It’s against this backdrop that I read Debi’s statement that the parents reading her book should focus on their own actions and ministries, and not on raising children to do things they put off doing to raise children. And it’s against this backdrop that her statement seems downright healthy—even if her statement still comes with the expectation that such actions will wear off on the children, leading them to also eschew ordinary, normal lives in favor of radical soul winning and ministry opportunities.

A quick note before I go on—I would be remiss if I did not address this line from the above paragraph:

They [the children] are hardly aware that they are home-schooled; it is just an earthly means to a heavenly end.

It’s possible that Debi simply meant that homeschooling should be part of an integrated life where education takes place every day, and not to seemingly endorse educational neglect. However, her statement occurs against the backdrop of the rest of this book, and the number of times Michael and Debi have endorsed educational neglect in its pages is somewhat horrifying. Read in that context, this line made me cringe. Children should be aware that they are being homeschooled.

And finally, these two paragraphs:

When our daughter came back from a missionary trip to Central America, I asked her about the missionaries’ children. Her reply startled me. “The missionaries’ kids have a vision to be the one to reach the next tribe. They are aware of the lost and dying tribe with no one to go unless they fill the gap. They spend their youth preparing and planning for that tribe. They know what they want to be when they grow up. They want to be the one who breaks the language and tells that tribe the story of God. They grow up with purpose, the purpose that those who have never heard might hear.”

The missionary family does not see their family as the “purpose.” The family is a blessing along the way. The children do not grow up thinking they are the “end.” Going into all the world preaching the gospel is the purpose of a Christian’s life. Many Amish, as well as many of us “back to the basics” folks, have stopped with receiving the blessing and do not pass it on. It is a wonderful but selfish life. Children actively involved in a family that is serving God become servants of God.

For all the positive feelings I had when reading Debi’s statement about being a soldier for Christ in the army of God yourself first, and seeing raising up new recruits for this army (i.e. preparing your children to join the battle) as a sideline, these two paragraphs bring back the pressure on children in full force. A child who grows up and wants to lead an ordinary, normal life—while also going to church and reading the Bible and carrying on a devoted relationship with Christ—is a child who is a failure.

And God forbid a child grow up and cease to be a conservative evangelical—or leave religion entirely.

It occurs to me that all of this pressure helps explain why my grandfather’s very different formula for determining success in child rearing, problematic as it was in its own way, made an impression on me when I heard it at some point during my childhood. According to my grandfather, a child had been successfully raised when they left home and did not come asking to move back in, married and stayed married, and were financially stable and did not come back for money.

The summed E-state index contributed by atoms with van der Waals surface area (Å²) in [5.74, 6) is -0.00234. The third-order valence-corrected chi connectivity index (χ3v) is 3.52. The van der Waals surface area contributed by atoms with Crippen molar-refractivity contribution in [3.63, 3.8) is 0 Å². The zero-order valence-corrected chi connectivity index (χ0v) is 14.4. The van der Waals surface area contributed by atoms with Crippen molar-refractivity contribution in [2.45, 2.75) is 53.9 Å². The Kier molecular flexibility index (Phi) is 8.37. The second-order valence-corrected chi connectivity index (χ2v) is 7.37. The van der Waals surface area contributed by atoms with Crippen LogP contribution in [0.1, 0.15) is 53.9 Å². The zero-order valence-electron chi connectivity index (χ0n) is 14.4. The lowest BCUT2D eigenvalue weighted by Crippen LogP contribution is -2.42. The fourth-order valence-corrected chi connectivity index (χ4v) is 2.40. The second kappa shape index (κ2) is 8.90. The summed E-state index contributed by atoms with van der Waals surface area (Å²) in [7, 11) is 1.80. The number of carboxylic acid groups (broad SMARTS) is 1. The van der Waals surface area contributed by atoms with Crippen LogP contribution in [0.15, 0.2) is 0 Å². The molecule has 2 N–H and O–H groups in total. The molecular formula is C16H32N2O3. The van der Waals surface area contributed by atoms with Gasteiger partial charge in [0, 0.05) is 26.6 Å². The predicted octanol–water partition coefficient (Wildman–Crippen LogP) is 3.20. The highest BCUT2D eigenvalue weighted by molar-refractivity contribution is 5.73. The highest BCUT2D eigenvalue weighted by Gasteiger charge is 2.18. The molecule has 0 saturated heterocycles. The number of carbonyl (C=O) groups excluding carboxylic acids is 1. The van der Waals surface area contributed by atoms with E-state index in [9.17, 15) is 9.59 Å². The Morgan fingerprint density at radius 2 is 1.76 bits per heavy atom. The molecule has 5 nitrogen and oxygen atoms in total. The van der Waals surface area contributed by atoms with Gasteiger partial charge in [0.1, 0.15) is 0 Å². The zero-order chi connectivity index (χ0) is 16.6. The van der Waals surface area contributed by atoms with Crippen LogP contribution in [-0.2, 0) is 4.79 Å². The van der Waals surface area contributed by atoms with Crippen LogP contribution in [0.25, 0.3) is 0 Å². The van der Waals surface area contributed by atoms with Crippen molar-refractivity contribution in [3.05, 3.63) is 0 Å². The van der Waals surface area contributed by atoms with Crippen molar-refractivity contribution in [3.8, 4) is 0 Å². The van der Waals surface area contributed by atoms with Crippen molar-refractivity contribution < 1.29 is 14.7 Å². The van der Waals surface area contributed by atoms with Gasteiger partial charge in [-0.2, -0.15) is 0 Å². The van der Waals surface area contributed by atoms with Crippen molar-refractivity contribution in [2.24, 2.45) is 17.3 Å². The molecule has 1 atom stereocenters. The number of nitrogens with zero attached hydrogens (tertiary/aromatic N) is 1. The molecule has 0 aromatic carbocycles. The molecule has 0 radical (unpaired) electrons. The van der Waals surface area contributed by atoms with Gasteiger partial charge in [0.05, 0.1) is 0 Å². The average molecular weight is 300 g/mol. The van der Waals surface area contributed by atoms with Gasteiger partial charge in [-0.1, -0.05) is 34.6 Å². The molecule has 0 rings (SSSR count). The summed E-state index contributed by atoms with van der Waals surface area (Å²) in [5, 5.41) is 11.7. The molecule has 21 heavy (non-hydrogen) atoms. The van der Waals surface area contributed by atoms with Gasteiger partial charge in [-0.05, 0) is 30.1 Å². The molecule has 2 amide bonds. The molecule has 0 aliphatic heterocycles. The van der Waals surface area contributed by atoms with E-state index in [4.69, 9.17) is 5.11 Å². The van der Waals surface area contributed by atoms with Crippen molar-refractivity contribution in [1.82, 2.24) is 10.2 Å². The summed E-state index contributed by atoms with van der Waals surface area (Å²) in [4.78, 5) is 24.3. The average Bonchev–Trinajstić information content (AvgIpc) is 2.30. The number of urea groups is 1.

Obviously, this formula was not without its problems—being single should be an option, divorcing should be an option, and sometimes grown children will need a bit of extra help and support, whether financially or otherwise. Still, compared with the pressure that came with the expectation that I be a missionary, a pastor’s wife, or a politician’s wife working to oppose gay marriage and restore Christian values to the nation, my grandfather’s formula felt refreshingly simple.

More than that, it felt achievable.

Christian homeschooling—and by that I mean the type of homeschooling designed to rear Christian children, as opposed to simply Christian families who homeschool—was originally about removing children from the world to raise them in a godly atmosphere, in order to produce godly Christians. There was a lot of fear at the advent of the Christian homeschool movement, fear that children were falling away from Christ through atheist teachings in the public schools, or through negative peer pressure and a worldly, fallen peer culture. Christian homeschooling was designed to remove children from these influences.

At some point along the line, however, the Christian homeschool movement as a movement began to be about more than raising godly children. It came to be about raising culture changers. Christian homeschool leaders like Michael Pearl argued that homeschooling parents were “the Moses generation,” removing their children from the evil influences in Egypt and raising them in the wilderness. We children were to be “the Joshua generation,” the generation that would retake the promised land—or, in other words, the United States—for Christ, both culturally and politically.

“Libby Anne lives next door and loves Jesus” would no longer be enough. Instead, it would need to be “Libby Anne’s husband is a state senator, he’s pushing legislation to ban abortion after six weeks in their state.” Or, “Libby Anne and her husband are missionaries in Bolivia, working among the Quechua there.” Or, “Libby Anne’s husband is the pastor of a church in Columbus, their outreach ministries are part of a united church-driven effort to change the city.”

Normal would no longer be enough.

And guess what that means? Pressure. Lots and lots of pressure.